Trigger Warning: Baby Loss.
It’s #BabyLossAwareness Week in the UK. It’s also #MentalHealthAwareness Month. I’ve been avoiding writing something all week, even though I have wanted to. Last night on the train back from London, I started listening to Ghosteen, by Nick Cave & The Bad Seeds. ‘Bright Horses’ came on, and I listened to the words. They brought me to tears, and I had to stop listening. I thought of Nick Cave’s son, and I thought of our daughter, and I thought of all the parents who have lost children everywhere.
I’m writing something now. Better late than never.
In 2014 in Gloucester Royal Hospital, just before midnight, our twins, Frankie and Cece, were born. Our first children, much wanted, much anticipated, much loved already. I sang to them in the womb, read them The Hobbit, dreamed about all the music I’d share with them.
As my wife went into labour, we were told that they couldn’t find one of the heartbeats.
Cece died during the labour. We never saw her open her eyes. Frankie came home with us but Cece never did. She is buried in the churchyard in the village in Somerset where I grew up, where we were married.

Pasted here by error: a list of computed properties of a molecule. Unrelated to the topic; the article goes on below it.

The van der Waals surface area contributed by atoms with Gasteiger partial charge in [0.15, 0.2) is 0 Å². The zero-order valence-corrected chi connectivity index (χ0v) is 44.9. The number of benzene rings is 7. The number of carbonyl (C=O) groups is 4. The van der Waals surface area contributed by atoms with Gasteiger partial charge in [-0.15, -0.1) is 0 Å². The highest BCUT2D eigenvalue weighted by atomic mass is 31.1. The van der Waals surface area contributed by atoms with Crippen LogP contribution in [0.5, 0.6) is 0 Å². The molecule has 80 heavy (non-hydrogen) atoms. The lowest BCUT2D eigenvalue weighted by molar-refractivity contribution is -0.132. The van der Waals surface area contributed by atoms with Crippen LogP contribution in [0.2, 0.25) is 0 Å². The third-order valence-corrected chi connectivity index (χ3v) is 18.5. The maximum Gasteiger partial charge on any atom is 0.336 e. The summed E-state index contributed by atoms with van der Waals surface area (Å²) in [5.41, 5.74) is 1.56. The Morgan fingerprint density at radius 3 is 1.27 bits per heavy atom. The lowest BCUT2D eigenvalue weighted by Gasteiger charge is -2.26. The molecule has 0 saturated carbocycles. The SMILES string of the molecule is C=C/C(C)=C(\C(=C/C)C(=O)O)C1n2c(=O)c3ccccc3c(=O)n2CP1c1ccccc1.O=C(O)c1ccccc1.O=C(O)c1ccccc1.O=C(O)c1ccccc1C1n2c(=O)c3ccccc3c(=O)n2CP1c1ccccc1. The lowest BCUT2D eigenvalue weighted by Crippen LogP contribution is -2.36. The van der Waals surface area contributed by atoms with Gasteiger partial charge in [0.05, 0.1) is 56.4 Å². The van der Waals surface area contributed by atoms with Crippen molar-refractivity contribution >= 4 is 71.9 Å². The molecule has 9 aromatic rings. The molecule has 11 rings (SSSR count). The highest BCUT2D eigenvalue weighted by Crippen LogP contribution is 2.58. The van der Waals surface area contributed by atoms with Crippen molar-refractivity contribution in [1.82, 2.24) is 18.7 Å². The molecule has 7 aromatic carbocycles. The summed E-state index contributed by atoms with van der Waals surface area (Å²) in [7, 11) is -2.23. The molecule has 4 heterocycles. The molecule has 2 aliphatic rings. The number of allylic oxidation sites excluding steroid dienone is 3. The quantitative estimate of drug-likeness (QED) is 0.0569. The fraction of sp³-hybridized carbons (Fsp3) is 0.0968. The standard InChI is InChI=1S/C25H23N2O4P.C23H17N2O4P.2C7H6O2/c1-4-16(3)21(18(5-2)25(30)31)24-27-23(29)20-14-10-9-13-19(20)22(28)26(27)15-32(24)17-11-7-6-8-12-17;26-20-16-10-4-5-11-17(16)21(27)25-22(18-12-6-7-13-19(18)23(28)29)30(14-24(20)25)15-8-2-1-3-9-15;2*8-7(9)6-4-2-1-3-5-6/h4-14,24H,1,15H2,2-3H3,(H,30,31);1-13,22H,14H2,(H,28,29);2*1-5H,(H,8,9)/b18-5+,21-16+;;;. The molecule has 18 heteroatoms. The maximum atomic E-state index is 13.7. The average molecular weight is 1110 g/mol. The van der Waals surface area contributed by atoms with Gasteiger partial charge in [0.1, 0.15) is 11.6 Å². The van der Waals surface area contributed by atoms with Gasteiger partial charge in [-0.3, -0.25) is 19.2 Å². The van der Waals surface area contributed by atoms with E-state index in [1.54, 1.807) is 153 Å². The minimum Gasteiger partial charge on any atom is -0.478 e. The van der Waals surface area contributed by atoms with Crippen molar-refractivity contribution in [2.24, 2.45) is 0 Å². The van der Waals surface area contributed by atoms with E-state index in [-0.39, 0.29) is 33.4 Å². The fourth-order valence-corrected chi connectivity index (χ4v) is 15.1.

The song says: “And anyway, my baby’s coming back now on the next train”, and it makes perfect sense. Because how could it be possible that my lost child won’t come back to me soon? It is an impossible world where our babies are lost to us forever. It can’t be possible. There must be a train coming soon with all of our lost babies on it. Life seems impossible without that hope.
But it can’t be so. Grieving is hard, and the hardest part is acceptance. Accepting the impossibility of this deep, irreversible loss. Accepting the wound that cuts you down to the marrow. Some days it seems acceptable, and I feel adjusted to this reality, and other days the mind revolts, and the body rejects the truth. We do strange things, wake up in dew-covered fields far from home. Love helps, and therapy helps, and time helps. But there is no solution to the impossibility of it all.
“And the little white shape dancing at the end of the hall
Is just a wish that time can’t dissolve at all”
Sending peace and love to all those who are bereaved, and to all of our lost children.